Experts: Why owls are valuable in agriculture

In most communities in Tanzania owls are associated with superstition

What you need to know:

  • Farmers lose between five and 15 percent of their maize harvest per year due to rats. Owls can effectively help in this area

Iringa. Owls are associated with misfortune and superstition in some African cultures, but the birds could bring good fortunes to farmers if they utilise them to their advantage, experts have said.
A research by experts from the Sokoine University of Agriculture (Sua) has established that utilised effectively, owls could be one of the most effective ways of driving pests out of farms.
“We decided to conduct a research after realising that farmers lose between five and 15 percent of their maize harvest per year due to rats. Owls can effectively help in this area,” said a senior researcher for the project from Sua, Dr Nicolaus Mwalusako.
He was speaking at Mgama village during a training session for 200 farmers from Iringa and Mufindi districts in Iringa Region on how to make use of owls to defeat the challenge of pests in their farms.
He said basically, the environment in farms was conducive for reproduction of rats and that using chemicals to kill such pests was hazardous to the environment and to human health.
The government and experts, Dr Mwalusako said, were currently encouraging the use of alternative and environmentally-friendly means of destroying pests in farms.
To effectively defeat the challenge of rats in farms, Dr Mwalusako said, farmers were being encouraged to prepare nests that would be set up in their farms.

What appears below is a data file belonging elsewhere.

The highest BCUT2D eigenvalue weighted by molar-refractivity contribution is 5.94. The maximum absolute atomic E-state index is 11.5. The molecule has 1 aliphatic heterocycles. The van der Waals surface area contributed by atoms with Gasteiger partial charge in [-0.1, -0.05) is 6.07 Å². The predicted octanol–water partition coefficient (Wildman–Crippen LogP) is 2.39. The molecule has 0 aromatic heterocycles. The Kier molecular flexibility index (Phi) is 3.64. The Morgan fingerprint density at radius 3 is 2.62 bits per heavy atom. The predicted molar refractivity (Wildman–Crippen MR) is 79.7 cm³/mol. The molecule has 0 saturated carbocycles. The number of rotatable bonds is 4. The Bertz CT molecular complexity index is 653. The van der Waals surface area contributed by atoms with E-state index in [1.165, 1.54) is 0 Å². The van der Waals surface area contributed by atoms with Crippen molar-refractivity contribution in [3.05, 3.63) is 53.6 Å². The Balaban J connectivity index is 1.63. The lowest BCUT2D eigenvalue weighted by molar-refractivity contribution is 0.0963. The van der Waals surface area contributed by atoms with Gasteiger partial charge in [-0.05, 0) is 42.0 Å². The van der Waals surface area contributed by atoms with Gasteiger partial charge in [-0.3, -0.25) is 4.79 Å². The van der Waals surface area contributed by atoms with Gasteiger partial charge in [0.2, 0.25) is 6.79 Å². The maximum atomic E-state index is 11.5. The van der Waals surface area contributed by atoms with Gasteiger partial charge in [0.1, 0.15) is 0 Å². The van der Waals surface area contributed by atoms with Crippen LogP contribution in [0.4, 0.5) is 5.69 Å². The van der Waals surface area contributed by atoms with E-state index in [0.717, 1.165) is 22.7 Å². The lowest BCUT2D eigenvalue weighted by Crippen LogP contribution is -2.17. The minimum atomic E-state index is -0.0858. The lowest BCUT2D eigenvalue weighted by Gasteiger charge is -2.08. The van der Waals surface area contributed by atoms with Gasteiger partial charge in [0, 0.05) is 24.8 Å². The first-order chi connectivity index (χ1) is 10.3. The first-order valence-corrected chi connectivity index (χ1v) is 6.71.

“The owl is the kind of a bird that does not want to make its own nest. If farmers prepare the nests, owls will turn the farm into their homes. They will then do their work there,” he explained.
During day time, said Dr Mwalusako, owls will spend time in nests but at night, they will go out in search of food. “Owls enjoy eating rats and this means that while hunting for rats in the farm, it will be effectively helping the farmer to drive the pests out of the farm,” he said.
A farmer from Mgama in Iringa District, Mr Aidani Kisinga said the training opened their eyes to new realties regarding the benefits of owls. He promised to deliver the message to colleagues on why owls would be a boon to their farming endeavours.
A researcher from Sua, Ms Anna Kimaro urged farmers to do away with some unfounded traditional beliefs involving owls and instead focus their attention how the bird can help them in improving their yields.
“Our researches have established that owls are not used in witchcraft but that they use their different sounds in communicating with others [other owls],” she said.